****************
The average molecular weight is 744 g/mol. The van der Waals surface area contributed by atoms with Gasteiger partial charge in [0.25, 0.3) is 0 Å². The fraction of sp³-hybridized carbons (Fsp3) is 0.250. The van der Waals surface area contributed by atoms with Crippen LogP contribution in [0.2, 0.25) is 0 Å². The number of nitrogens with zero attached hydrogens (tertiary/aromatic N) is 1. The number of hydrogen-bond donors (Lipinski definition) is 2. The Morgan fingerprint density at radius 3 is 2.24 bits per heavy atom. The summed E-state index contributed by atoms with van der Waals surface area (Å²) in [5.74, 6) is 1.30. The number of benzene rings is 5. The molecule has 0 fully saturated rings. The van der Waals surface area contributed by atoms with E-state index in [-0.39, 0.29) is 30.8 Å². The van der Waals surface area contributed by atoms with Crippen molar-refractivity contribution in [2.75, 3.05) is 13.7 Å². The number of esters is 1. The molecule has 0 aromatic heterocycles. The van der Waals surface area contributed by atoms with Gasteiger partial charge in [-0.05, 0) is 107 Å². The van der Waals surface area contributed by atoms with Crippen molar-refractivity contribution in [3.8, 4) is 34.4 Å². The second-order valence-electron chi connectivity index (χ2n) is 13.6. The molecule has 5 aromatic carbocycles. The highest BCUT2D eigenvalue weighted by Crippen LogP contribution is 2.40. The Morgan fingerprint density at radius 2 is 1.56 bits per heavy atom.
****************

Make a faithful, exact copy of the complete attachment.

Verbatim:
The average molecular weight is 744 g/mol. The van der Waals surface area contributed by atoms with Gasteiger partial charge in [0.25, 0.3) is 0 Å². The fraction of sp³-hybridized carbons (Fsp3) is 0.250. The van der Waals surface area contributed by atoms with Crippen LogP contribution in [0.2, 0.25) is 0 Å². The number of nitrogens with zero attached hydrogens (tertiary/aromatic N) is 1. The number of hydrogen-bond donors (Lipinski definition) is 2. The Morgan fingerprint density at radius 3 is 2.24 bits per heavy atom. The summed E-state index contributed by atoms with van der Waals surface area (Å²) in [5.74, 6) is 1.30. The number of benzene rings is 5. The molecule has 0 fully saturated rings. The van der Waals surface area contributed by atoms with E-state index in [-0.39, 0.29) is 30.8 Å². The van der Waals surface area contributed by atoms with Crippen molar-refractivity contribution in [2.75, 3.05) is 13.7 Å². The number of esters is 1. The molecule has 0 aromatic heterocycles. The van der Waals surface area contributed by atoms with Gasteiger partial charge in [-0.05, 0) is 107 Å². The van der Waals surface area contributed by atoms with Crippen molar-refractivity contribution in [3.8, 4) is 34.4 Å². The second-order valence-electron chi connectivity index (χ2n) is 13.6. The molecule has 5 aromatic carbocycles. The highest BCUT2D eigenvalue weighted by Crippen LogP contribution is 2.40. The Morgan fingerprint density at radius 2 is 1.56 bits per heavy atom.